I have a confession to make: I do not like volunteering in the classroom.

I do it anyway. I know that parental involvement is over and over again shown to be a key factor in a child's success. I know that parent volunteers are valued in the public school classroom. As a full-time mom I'm supposed to be really devoted to this particular aspect of parenting. But I just don't like doing it.

When Daniel entered kindergarten last year I started spending one hour per week in his class, and I've continued that through this year in his first grade classroom. He is lucky to have had teachers both years who are both excellent instructors and quite efficient at running the class. In fact, I have at times felt like an extra distraction for the kids who have a hard time settling down, and I wonder if I'm getting in the way, more of a hinderance than a help. There's also the lack of authority you have as a parent volunteer. When the teacher tells a kid to put her shoes on and sit down, that kid is much more likely to do just that than when I tell her to.

Today was especially difficult. Daniel's teacher was out for the afternoon at a meeting, so the sub was arriving just when I was.  When a sub is there, it's basically a free-for-all anyway. The squirrelly kids were extra squirrelly, one kid kept coughing and clearly didn't feel well, and two boys who are normally a little better behaved kept sticking pencils down their shorts instead of doing their work when they thought I couldn't see what they were doing. I couldn't wait to get out of there, to be honest.

Whatever teachers are getting paid, it's not enough. By a long shot.

And by the way, as a quick aside, I saw an article online estimating that the work at-home parents do is worth about $59,000 per year, give or take. Of course, there's no concrete quantifiable way to measure the value and worth of the work I and millions of other moms and dads do for $0, but someone out there estimated what it would cost to hire domestic help for childcare, housework and meal preparation for 40hrs/week, and that 59K was what they came up with. And of course all that work takes far more than 40 hours any given week, but you have to draw the line somewhere. Anyway, I wonder how much more you could figure into that number if you counted all the hours parents spend volunteering for their communities and their kids' schools? Because that takes a LOT of time, and it's really important work (even when I don't like it.)

I'm considering calling it quits on the in-classroom volunteering after this year. (I'll finish out the school year, at least, though even that seems interminable; they've got another month to go!) Not to brag too much on my own kid, but Daniel is exceptionally well-behaved and bright enough he doesn't really need me there to do well. What's holding me back is that I really like getting to know the teacher, getting to know the kids, understanding their relationship with the teacher and with each other, and seeing how the classroom operates, at least for one sliver of the week that I'm there. I just wish I liked being there a little more.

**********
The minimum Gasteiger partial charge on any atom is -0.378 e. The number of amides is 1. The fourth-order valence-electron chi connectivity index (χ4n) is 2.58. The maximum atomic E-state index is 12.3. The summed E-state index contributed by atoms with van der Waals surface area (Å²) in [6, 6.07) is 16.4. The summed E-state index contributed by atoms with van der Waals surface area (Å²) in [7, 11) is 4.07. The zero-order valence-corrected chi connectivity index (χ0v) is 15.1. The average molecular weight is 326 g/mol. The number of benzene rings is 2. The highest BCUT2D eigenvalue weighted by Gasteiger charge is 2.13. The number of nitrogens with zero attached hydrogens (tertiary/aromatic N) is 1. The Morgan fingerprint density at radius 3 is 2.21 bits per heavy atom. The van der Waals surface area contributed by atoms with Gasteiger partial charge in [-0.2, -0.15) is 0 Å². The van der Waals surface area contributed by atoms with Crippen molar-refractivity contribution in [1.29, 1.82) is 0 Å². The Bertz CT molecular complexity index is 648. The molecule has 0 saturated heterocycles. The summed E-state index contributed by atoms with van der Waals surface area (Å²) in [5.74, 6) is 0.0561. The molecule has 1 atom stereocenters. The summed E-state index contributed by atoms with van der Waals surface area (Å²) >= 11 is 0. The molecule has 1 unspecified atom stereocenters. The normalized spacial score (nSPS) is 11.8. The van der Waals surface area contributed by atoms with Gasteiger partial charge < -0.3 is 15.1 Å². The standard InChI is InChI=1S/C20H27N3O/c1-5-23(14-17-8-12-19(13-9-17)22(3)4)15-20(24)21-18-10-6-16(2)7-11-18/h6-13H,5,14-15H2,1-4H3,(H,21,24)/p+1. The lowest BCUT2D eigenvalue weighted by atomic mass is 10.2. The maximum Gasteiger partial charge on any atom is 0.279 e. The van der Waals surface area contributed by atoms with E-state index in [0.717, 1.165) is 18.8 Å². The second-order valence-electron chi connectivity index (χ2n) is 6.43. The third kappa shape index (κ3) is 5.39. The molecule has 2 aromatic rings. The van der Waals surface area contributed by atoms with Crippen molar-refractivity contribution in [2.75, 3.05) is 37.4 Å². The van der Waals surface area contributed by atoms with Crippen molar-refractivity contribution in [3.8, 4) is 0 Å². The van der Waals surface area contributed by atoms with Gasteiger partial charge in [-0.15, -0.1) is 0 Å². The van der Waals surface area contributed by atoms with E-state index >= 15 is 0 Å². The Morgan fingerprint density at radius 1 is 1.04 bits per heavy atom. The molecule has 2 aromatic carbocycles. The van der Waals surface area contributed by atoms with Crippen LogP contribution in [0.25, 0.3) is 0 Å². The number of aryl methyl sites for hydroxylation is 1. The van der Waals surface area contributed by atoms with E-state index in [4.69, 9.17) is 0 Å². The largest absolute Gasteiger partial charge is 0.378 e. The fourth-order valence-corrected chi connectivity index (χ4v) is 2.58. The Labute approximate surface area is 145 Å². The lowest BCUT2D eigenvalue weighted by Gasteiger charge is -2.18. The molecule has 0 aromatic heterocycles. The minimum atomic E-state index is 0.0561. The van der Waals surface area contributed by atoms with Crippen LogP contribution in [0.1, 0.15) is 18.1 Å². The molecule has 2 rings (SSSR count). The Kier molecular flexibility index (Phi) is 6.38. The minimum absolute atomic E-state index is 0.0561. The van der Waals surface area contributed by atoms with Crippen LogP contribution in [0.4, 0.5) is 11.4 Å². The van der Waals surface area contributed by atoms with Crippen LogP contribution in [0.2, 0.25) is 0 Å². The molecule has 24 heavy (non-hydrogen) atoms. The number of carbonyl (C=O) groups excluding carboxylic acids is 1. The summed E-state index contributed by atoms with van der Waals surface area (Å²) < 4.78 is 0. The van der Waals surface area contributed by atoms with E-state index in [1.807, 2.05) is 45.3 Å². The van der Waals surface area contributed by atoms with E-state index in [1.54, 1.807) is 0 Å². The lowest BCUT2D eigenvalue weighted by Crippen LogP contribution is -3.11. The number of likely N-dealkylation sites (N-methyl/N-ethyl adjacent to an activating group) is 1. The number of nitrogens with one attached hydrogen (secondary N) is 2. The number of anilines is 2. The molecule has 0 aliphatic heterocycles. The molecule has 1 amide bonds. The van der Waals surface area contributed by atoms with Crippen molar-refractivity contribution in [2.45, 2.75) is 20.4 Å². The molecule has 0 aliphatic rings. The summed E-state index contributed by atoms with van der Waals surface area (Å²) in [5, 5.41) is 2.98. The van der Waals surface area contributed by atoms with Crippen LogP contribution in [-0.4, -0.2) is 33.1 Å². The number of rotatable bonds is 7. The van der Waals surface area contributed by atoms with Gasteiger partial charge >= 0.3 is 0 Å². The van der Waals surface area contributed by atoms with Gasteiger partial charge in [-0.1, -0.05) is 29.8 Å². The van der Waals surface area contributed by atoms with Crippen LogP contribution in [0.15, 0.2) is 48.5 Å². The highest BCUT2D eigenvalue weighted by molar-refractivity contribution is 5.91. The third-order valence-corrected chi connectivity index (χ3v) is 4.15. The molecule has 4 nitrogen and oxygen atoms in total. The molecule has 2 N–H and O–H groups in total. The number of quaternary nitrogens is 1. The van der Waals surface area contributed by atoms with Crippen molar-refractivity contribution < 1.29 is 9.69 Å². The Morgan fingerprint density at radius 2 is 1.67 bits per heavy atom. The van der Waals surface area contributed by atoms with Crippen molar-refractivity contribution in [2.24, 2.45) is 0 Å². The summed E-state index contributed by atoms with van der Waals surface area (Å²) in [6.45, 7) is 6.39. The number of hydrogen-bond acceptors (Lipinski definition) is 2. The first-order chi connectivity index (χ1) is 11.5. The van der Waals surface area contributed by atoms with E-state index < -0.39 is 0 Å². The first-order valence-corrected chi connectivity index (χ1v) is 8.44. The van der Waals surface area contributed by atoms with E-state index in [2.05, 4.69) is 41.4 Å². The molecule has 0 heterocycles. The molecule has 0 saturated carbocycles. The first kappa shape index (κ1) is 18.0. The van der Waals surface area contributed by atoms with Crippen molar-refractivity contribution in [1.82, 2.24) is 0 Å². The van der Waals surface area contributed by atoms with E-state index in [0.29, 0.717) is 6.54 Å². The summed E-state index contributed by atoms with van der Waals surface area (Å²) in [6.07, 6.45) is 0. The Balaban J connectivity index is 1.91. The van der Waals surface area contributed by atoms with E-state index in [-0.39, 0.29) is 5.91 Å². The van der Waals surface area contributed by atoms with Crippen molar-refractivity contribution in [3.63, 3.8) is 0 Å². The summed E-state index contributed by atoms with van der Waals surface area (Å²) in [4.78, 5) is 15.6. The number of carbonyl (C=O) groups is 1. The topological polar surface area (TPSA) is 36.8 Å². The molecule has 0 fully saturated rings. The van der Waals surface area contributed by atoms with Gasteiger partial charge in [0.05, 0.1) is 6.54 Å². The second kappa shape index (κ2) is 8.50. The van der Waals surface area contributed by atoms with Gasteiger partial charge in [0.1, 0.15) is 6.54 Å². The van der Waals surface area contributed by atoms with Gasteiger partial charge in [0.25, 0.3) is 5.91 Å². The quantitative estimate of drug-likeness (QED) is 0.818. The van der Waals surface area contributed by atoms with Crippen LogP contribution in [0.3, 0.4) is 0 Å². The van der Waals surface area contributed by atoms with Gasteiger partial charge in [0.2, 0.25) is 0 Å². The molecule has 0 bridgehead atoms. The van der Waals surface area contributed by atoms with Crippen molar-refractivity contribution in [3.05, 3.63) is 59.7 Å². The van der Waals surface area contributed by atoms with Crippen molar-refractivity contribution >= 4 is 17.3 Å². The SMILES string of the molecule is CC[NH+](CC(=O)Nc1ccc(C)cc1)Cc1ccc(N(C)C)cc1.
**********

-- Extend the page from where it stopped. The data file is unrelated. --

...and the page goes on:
Anya starts kindergarten this coming fall, a thought that makes my heart ache already. I'm sure I'll spend some time in her class, but whether or not I go to Daniel's remains to be seen; the kids are a little more independent by second grade anyway. I certainly plan to be involved in other ways. I'm on a committee that coordinates outdoor education, which is a thriving part of the curriculum at this particular school. Last month, I spent several volunteer hours planting tomato and pepper seeds with all the first grade classes...alas, most of them didn't sprout (my gardening expertise leaves something to be desired), but that was a project I genuinely enjoyed.

With two kids in public school full time next year, I anticipate some big changes ahead. I will have more time during the day for freelance work and all the chores and errands that come with being the "at-home" parent. But as the kids get older, parenting gets more emotionally complicated (though if one more person says to me "If you think it's hard now, just wait until they're teenagers!!" I may blow a gasket. I'm not an idiot, after all) and I'm bracing myself for what's to come.


Jessi said…
I have a bigger confession, I have never, not once, volunteered during school. That is partly because I work full time, but partly because I want to continue liking children. Everything I have read says that involvement with the educational process is important - to me that totally includes things outside the classroom that don't make my head explodey.

Off on a tangent, I would love it if someone would take the time to figure out what a working parent is worth during their home hours. I would never, ever downplay the work that a stay home parent puts into their homes and children, but I still cook, clean, shop, clothe my kids, volunteer with their schools and activities. I still play taxi service and nutritionist and nurse. Certainly stay-at-home parents deserve credit for what they do, but I kinda think all parents deserve credit for what they do.

Okay, end blog hijacking. Sorry.
Suze said…
Jessi, I absolutely agree. You work for wages all day and then come home for the night shift, which is infinitely more challenging as a single parent, I'm sure.
But you're paying for childcare during the day and after school, which is a significant portion of that 59K estimate.
Jessi said…
Oh, I'm sure my number would be less because of the childcare thing. I'd just like to see the comparison. Based on averages and such.

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